Types of Leaf Blowers

There are three main types of leaf blowers:

Handheld

A handheld leaf blower is the smallest of all leaf blower varieties and can be easily operated using only one hand. They don’t take up a lot of space and are reasonably light.

The kinds of jobs well-suited to handheld leaf blowers are small jobs like clearing a driveway or minor touch-ups.

Backpack

Backpack blowers allow the user to strap the leaf blower on their back and operate the blowing tube with one of their hands.

Typically, backpack leaf blowers are of higher strength than handheld and are therefore bigger. They are too big to handle comfortably with only the hands, so the blower itself is put on straps so it can be easily carried on the back. Backpack leaf blowers are excellent for clearing entire lawns or blowing away all of the snow on your car in the morning.

Essentially, if you routinely would need to use a leaf blower for over an hour at a time, it’s worth considering a backpack leaf blower.

Blower Trimmer Combo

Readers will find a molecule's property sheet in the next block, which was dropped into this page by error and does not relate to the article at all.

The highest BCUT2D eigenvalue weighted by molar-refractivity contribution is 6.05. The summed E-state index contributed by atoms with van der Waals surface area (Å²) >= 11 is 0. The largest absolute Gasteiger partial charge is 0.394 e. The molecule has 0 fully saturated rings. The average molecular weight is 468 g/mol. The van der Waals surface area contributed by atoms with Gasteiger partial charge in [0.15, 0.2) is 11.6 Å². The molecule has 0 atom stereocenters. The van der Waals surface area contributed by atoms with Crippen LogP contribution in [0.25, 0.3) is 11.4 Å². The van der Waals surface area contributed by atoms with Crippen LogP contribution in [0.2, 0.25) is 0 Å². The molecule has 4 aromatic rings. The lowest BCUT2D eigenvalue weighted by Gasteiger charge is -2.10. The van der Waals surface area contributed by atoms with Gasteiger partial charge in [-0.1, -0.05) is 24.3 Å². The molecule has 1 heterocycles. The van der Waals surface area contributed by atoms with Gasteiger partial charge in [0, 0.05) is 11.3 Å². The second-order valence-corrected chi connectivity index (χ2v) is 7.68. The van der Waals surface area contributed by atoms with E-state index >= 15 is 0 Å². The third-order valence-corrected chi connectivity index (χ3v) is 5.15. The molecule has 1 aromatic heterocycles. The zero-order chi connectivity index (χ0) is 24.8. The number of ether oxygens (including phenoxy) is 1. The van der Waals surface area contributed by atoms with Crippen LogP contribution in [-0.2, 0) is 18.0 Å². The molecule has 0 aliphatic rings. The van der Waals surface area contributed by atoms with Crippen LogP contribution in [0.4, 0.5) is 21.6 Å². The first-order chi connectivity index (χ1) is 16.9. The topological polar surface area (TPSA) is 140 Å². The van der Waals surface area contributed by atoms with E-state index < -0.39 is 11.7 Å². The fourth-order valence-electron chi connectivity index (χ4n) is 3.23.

There is also a very useful combination tool available from some manufacturers that combine two and sometimes three functions within one unit, known as a trimmer blower combo.

These are more suited to smaller and medium-sized yards and gardens.

Walk-Behind

The last variety of leaf blowers is the walk-behind leaf blower, and it’s the choice of professional groundskeepers or other people with massive areas of land like farmers.

The blower is on wheels and is pushed in a way that’s much like how a lawnmower operates. These blowers have much less mobility and precision than their smaller cousins but are essential for massive industrial or commercial level jobs.